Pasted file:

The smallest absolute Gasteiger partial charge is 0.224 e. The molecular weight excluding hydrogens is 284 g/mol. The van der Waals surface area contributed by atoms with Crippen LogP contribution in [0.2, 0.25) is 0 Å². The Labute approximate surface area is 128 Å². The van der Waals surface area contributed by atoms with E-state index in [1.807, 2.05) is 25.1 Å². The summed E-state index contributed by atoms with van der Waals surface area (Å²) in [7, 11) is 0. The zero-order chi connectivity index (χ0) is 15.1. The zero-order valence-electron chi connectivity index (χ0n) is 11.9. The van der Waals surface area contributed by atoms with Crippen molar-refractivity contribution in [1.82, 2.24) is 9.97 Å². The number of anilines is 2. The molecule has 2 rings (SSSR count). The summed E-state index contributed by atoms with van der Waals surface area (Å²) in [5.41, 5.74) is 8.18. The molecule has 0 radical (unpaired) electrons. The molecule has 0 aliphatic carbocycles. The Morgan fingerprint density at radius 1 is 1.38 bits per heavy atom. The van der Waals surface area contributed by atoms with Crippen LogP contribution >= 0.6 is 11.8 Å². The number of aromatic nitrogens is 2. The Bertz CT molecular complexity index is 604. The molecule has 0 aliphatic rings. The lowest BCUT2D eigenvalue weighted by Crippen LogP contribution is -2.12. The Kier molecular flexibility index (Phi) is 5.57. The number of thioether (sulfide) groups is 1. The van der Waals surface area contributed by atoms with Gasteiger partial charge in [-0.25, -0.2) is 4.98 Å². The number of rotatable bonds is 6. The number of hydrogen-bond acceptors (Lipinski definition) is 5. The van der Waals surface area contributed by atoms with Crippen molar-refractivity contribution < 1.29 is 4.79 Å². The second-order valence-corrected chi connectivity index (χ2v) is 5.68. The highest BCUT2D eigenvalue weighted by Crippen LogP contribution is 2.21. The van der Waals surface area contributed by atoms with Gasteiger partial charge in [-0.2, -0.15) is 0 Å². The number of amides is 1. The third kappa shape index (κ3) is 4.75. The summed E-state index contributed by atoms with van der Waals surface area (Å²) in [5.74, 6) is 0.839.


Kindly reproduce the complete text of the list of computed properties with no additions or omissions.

The smallest absolute Gasteiger partial charge is 0.224 e. The molecular weight excluding hydrogens is 284 g/mol. The van der Waals surface area contributed by atoms with Crippen LogP contribution in [0.2, 0.25) is 0 Å². The Labute approximate surface area is 128 Å². The van der Waals surface area contributed by atoms with E-state index in [1.807, 2.05) is 25.1 Å². The summed E-state index contributed by atoms with van der Waals surface area (Å²) in [7, 11) is 0. The zero-order chi connectivity index (χ0) is 15.1. The zero-order valence-electron chi connectivity index (χ0n) is 11.9. The van der Waals surface area contributed by atoms with Crippen molar-refractivity contribution in [1.82, 2.24) is 9.97 Å². The number of anilines is 2. The molecule has 2 rings (SSSR count). The summed E-state index contributed by atoms with van der Waals surface area (Å²) in [5.41, 5.74) is 8.18. The molecule has 0 radical (unpaired) electrons. The molecule has 0 aliphatic carbocycles. The Morgan fingerprint density at radius 1 is 1.38 bits per heavy atom. The van der Waals surface area contributed by atoms with Crippen LogP contribution >= 0.6 is 11.8 Å². The number of aromatic nitrogens is 2. The Bertz CT molecular complexity index is 604. The molecule has 0 aliphatic rings. The lowest BCUT2D eigenvalue weighted by Crippen LogP contribution is -2.12. The Kier molecular flexibility index (Phi) is 5.57. The number of thioether (sulfide) groups is 1. The van der Waals surface area contributed by atoms with Gasteiger partial charge in [-0.25, -0.2) is 4.98 Å². The number of rotatable bonds is 6. The number of hydrogen-bond acceptors (Lipinski definition) is 5. The van der Waals surface area contributed by atoms with Crippen molar-refractivity contribution < 1.29 is 4.79 Å². The second-order valence-corrected chi connectivity index (χ2v) is 5.68. The highest BCUT2D eigenvalue weighted by Crippen LogP contribution is 2.21. The van der Waals surface area contributed by atoms with Gasteiger partial charge in [-0.2, -0.15) is 0 Å². The number of amides is 1. The third kappa shape index (κ3) is 4.75. The summed E-state index contributed by atoms with van der Waals surface area (Å²) in [5.74, 6) is 0.839.